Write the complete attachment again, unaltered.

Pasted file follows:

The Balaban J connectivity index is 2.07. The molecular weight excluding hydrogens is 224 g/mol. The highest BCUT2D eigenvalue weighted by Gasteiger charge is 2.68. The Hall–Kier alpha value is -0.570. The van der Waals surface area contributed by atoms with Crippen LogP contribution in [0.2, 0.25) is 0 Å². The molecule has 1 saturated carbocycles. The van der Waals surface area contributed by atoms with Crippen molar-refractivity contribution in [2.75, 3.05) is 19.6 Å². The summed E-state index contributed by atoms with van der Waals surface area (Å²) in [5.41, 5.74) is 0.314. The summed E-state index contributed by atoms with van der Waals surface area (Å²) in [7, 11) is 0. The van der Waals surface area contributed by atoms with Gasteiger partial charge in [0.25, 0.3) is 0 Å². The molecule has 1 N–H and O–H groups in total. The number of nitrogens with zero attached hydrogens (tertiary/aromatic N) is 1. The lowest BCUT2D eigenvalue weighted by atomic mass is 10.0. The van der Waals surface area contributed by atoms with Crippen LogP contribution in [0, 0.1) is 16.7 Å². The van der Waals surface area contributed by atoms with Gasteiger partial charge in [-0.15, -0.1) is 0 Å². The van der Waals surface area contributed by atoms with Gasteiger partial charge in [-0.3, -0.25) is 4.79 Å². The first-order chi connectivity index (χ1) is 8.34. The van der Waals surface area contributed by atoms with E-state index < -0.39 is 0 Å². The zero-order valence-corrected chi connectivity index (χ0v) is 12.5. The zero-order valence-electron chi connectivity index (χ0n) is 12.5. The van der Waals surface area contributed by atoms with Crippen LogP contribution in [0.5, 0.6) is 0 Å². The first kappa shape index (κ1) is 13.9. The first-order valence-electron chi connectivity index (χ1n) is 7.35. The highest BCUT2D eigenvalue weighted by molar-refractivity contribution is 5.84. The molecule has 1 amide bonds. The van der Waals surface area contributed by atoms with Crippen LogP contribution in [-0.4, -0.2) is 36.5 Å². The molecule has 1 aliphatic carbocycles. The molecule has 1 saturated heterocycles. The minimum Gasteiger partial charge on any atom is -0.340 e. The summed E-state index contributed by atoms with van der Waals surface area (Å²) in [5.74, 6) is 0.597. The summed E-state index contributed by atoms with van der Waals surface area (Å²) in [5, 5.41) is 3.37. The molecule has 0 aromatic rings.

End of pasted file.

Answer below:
The Balaban J connectivity index is 2.07. The molecular weight excluding hydrogens is 224 g/mol. The highest BCUT2D eigenvalue weighted by Gasteiger charge is 2.68. The Hall–Kier alpha value is -0.570. The van der Waals surface area contributed by atoms with Crippen LogP contribution in [0.2, 0.25) is 0 Å². The molecule has 1 saturated carbocycles. The van der Waals surface area contributed by atoms with Crippen molar-refractivity contribution in [2.75, 3.05) is 19.6 Å². The summed E-state index contributed by atoms with van der Waals surface area (Å²) in [5.41, 5.74) is 0.314. The summed E-state index contributed by atoms with van der Waals surface area (Å²) in [7, 11) is 0. The van der Waals surface area contributed by atoms with Gasteiger partial charge in [0.25, 0.3) is 0 Å². The molecule has 1 N–H and O–H groups in total. The number of nitrogens with zero attached hydrogens (tertiary/aromatic N) is 1. The lowest BCUT2D eigenvalue weighted by atomic mass is 10.0. The van der Waals surface area contributed by atoms with Crippen LogP contribution in [0, 0.1) is 16.7 Å². The van der Waals surface area contributed by atoms with Gasteiger partial charge in [-0.15, -0.1) is 0 Å². The van der Waals surface area contributed by atoms with Gasteiger partial charge in [-0.3, -0.25) is 4.79 Å². The first-order chi connectivity index (χ1) is 8.34. The van der Waals surface area contributed by atoms with E-state index < -0.39 is 0 Å². The zero-order valence-corrected chi connectivity index (χ0v) is 12.5. The zero-order valence-electron chi connectivity index (χ0n) is 12.5. The van der Waals surface area contributed by atoms with Crippen LogP contribution in [0.5, 0.6) is 0 Å². The first kappa shape index (κ1) is 13.9. The first-order valence-electron chi connectivity index (χ1n) is 7.35. The highest BCUT2D eigenvalue weighted by molar-refractivity contribution is 5.84. The molecule has 1 amide bonds. The van der Waals surface area contributed by atoms with Crippen LogP contribution in [-0.4, -0.2) is 36.5 Å². The molecule has 1 aliphatic carbocycles. The molecule has 1 saturated heterocycles. The minimum Gasteiger partial charge on any atom is -0.340 e. The summed E-state index contributed by atoms with van der Waals surface area (Å²) in [5.74, 6) is 0.597. The summed E-state index contributed by atoms with van der Waals surface area (Å²) in [5, 5.41) is 3.37. The molecule has 0 aromatic rings.